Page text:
On October 5, 1956 Myra Dinsmore was married to Robert Holland in Atlanta, Georgia.
On June 7, 1957 Myretta June Holland was born to Myra Elliott Holland.
On April 23, 1958 Joyce Elaine Harland was born to Myra Payne Elliott Harland and Joseph R. Harland. Robert Holland's name was often mispronounced "Harland."
While this plaintiff has been employed in various jobs after leaving school, she was, at the time of filing the application for admission to Georgia State College of Business Administration, employed by the Atlanta Life Insurance Company, Auburn Avenue, Atlanta, Georgia.
Iris Mae Welch
This plaintiff was born in Auburn, Alabama but does not know the date of her birth, (see footnote) but from other evidence and her personal appearance, the Court finds the probable date of her birth to be April 30, 1912.
She attended school in Alabama, Tuskegee High School and Alabama State High School, graduating from Alabama State High School in the spring of 1930.
After taking an extension course in a single subject during the term of 1934-1935 at Alabama State College, Miss Welch enrolled for and took a summer course of studies in each of the three years 1935, 1936 and 1942, having been admitted to Alabama State College upon a certificate from Alabama State High School.
In 1943, Miss Welch moved to Columbus, Georgia where she obtained employment with Mr. J. E. Jordan, who operated a photo-shop.
In 1945, Miss Welch moved to Atlanta, Georgia where she has since lived continuously. She has at all times been employed by Mr. J. E. Jordan, an active member of the National Association for the Advancement of Colored People, who, after moving to Atlanta, operated a cut-rate drug store which at the times relevant here was located at 255 Auburn Avenue in the City of Atlanta, Georgia but is now located at 1305 Jonesboro Road, Atlanta, Georgia. Miss Welch was and is employed in the capacity of bookeeper-clerk.
The defendants in this case are the members of the Board of Regents of the University System of Georgia, the Chancellor of the University System, and the President and the Registrar of the Georgia State College of Business Administration.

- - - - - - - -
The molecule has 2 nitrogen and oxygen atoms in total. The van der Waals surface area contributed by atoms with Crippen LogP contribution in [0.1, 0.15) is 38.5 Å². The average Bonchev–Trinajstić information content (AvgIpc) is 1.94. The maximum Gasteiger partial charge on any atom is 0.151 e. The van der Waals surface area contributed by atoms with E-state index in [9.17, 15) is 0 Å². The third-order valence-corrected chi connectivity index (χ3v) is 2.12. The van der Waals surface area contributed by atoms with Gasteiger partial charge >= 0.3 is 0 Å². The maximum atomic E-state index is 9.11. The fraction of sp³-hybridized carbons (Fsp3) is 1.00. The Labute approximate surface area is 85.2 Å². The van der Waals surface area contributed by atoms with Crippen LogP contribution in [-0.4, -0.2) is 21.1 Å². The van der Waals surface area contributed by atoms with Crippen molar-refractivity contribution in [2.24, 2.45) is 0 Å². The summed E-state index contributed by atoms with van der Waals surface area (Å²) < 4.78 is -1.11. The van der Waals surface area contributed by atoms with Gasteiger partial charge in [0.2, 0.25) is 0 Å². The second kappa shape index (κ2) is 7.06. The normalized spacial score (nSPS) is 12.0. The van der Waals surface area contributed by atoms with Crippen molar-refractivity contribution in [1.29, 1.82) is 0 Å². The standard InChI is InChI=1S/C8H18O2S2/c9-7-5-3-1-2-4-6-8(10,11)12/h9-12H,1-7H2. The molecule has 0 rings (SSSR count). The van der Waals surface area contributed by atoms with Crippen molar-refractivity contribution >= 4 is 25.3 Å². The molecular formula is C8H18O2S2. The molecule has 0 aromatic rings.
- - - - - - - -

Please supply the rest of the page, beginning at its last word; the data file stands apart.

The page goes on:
The University System of Georgia
The management and government of all of the institutions comprising the University System of Georgia are vested in the Board of Regents. The Board of Regents determines the policies applicable to all the schools and colleges in the system.
The University System of Georgia is composed of some 16 institutions, divided into three general groups, as follows:
Senior InstitutionsWhite Students
AthensUniversity of Georgia
*852 AtlantaGeorgia Institute of Technology
AtlantaGeorgia State College of Business Administration
AugustaMedical College of Georgia
DahlonegaNorth Georgia College
MilledgevilleGeorgia State College for Women
StatesboroGeorgia Teachers College
ValdostaValdosta State College
Senior InstitutionsNegro Students
AlbanyAlbany State College
Fort ValleyFort Valley State College
Junior InstitutionsWhite Students
AmericusGeorgia Southwestern College
CarrolltonWest Georgia College
CochranMiddle Georgia College
DouglasSouth Georgia College
TiftonAbraham Baldwin Agricultural College.
When a Negro files an application for admission to an institution maintained for white students, it has been the practice to send those applications to Mr. Siebert, the Secretary of the Board of Regents, and let Mr. Siebert offer them the opportunity to ask for out-of-state aid.
It has been and is the policy of the Board of Regents to assist Negro students to secure in institutions, outside the University System, graduate and professional work that is offered in the University System institutions for white students, but which is not offered at any one of the three institutions for Negro students. During 1956-1957, 2,105 students received 2,715 scholarship aid grants for graduate and professional work at 79 institutions.
The Georgia State College of Business Administration
The Georgia State College of Business Administration was started about 1914 as The Evening School of Commerce of Georgia Tech, and operated under that name until about 1934 when it was separated from Georgia Tech, and was then operated under the name "University System Center" as an independent institution in the University System until 1946, when its name was changed to "Atlanta Division University of Georgia." It operated under this name until 1955 when it became a four year college offering in addition to degrees in Business Administration, courses leading to degrees in the liberal arts field, including the field of education. Degrees of Bachelor of Arts, Bachelor of Science, Bachelor of Business Administration and Master of Business Administration may be awarded at this institution.
The school may be attended by students as full time day students or as evening students.